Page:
Unfortunately, it appears the godawful socialistic bailout package will pass the House tomorrow morning. This has dire long-term consequences for the United States, not the least of which is that excessive government meddling in economic affairs doesn’t work.

A fair amount of pain can accompany a recession, but it’s not a bad thing ultimately. Companies that are not economically viable need to go bankrupt and the resources they consume need to be reallocated within the broader economy. The free market is the most effective mechanism to accomplish that.

The crazy scare tactics being pushed by George Bush are just that. If the big banks don’t have sufficient liquidity to lend money because they’ve been stupid enough buy billions in “illiquid” (aka worthless) investments, that doesn’t mean that other banks can’t continue lending. Indeed, small banks and credit unions who weren’t invested in exotic financial instruments like derivatives are doing just fine. If there is a need for liquidity in the market, someone will step up to fill that need. It’s called capitalism and it works pretty well.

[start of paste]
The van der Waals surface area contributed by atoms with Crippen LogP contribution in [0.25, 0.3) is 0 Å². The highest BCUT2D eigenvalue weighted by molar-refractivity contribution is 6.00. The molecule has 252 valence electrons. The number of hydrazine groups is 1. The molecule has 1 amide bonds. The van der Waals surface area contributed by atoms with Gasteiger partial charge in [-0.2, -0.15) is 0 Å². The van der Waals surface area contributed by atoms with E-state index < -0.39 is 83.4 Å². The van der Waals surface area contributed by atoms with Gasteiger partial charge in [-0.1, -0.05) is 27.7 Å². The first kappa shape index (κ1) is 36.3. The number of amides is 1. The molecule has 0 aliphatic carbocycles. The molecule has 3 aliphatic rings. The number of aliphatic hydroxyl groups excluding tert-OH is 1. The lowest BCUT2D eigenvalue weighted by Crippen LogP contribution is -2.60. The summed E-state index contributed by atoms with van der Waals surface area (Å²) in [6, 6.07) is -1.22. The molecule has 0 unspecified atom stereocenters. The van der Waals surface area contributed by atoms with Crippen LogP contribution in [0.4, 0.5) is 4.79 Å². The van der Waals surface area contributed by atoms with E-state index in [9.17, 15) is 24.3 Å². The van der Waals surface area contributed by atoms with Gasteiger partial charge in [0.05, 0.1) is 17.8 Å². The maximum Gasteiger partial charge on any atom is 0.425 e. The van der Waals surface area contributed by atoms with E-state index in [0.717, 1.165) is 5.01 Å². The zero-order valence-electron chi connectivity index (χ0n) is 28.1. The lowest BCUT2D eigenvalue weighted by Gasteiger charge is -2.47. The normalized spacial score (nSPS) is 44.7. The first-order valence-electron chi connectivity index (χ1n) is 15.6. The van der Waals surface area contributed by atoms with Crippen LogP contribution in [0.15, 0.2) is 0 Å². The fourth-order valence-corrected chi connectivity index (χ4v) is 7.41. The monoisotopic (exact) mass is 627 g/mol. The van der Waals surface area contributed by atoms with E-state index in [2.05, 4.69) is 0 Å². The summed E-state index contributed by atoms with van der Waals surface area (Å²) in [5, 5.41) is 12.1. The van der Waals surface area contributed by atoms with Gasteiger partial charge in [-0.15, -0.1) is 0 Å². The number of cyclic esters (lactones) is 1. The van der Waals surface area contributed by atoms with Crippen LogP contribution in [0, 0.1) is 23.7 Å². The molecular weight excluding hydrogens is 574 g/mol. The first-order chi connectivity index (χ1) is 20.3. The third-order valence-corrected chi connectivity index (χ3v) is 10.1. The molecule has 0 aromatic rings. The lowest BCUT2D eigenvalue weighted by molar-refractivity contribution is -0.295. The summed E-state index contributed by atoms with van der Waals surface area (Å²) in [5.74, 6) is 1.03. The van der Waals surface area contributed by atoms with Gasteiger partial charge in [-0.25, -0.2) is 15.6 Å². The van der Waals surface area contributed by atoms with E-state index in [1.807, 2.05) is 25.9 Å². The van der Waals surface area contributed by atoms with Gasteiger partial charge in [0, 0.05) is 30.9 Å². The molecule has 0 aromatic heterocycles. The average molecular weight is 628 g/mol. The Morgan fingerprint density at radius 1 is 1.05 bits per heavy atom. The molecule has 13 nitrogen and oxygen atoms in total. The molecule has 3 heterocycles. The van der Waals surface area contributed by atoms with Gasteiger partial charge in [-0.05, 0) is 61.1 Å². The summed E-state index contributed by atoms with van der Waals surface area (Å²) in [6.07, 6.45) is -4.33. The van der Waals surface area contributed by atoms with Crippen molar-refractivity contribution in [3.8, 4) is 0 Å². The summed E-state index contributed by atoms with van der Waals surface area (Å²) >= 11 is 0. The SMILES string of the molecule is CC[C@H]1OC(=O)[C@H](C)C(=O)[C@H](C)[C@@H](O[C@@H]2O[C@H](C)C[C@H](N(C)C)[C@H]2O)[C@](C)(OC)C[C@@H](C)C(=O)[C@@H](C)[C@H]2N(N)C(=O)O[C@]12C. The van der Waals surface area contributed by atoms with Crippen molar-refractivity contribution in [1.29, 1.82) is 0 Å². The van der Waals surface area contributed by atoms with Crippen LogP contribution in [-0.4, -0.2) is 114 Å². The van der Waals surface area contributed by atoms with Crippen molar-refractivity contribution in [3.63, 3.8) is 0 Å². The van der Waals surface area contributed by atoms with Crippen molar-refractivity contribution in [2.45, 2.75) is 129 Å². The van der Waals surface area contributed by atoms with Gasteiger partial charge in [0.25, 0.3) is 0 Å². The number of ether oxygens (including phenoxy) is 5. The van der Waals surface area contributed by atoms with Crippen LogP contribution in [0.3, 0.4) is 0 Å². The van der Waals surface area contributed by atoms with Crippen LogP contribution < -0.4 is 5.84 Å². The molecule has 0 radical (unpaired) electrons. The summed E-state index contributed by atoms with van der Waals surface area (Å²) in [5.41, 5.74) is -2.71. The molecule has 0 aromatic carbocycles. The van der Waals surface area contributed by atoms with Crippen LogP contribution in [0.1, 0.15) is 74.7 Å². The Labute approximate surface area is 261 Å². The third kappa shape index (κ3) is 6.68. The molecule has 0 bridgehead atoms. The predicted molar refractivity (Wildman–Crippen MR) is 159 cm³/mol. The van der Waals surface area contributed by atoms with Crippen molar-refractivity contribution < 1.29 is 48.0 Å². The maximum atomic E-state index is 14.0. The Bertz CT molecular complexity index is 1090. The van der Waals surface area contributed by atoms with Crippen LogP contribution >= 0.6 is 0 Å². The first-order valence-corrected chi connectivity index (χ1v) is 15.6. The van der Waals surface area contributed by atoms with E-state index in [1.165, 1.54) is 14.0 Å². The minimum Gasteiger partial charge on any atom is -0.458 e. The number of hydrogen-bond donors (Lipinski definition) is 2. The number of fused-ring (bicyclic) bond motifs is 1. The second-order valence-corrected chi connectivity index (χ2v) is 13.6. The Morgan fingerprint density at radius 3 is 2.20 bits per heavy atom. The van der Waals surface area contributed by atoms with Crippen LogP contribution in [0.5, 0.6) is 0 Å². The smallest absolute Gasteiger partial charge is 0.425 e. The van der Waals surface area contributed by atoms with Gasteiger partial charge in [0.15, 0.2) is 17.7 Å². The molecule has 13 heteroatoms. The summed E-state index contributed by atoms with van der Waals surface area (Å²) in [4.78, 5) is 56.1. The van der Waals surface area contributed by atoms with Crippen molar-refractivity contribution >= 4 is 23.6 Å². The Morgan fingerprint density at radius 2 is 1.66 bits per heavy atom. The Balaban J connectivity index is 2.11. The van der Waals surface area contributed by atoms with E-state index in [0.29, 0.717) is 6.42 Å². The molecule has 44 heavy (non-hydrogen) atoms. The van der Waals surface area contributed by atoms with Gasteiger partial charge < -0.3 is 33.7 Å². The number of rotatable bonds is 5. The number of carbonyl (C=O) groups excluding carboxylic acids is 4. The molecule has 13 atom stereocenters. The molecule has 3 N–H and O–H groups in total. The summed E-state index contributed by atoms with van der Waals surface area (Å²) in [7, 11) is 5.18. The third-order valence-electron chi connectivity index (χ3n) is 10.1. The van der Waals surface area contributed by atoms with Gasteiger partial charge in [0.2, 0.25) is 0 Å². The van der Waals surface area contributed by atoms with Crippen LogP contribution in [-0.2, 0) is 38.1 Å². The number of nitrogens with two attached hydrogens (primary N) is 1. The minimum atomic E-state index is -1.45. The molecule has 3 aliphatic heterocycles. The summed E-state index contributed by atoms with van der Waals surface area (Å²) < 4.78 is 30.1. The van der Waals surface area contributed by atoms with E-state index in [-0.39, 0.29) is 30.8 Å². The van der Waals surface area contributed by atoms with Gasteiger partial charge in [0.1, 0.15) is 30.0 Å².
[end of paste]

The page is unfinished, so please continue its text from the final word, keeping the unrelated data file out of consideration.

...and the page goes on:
The second half of this, of course, is that it is simply immoral to use taxpayer dollars to bailout companies and people who made poor economic choices. To do so not only sends the wrong message to people who make bad decisions, it punishes those who live within their means and play by the rules.

I am adamantly opposed to this bailout, and one of the biggest disappointments of this president campaign season has been to see Barak Obama in favor of it. As a community organizer, he is someone who recognizes the power of the people at the grassroots level and the policies he endorse tend to have bottom-up rather top-down philosophical underpinnings.

Why he’s abandoned that here I have no idea, but it is extraordinarily dismaying because this bailout is very likely to derail most of the economic policies he’s advocated. I think his presidency will greatly diminished as a result.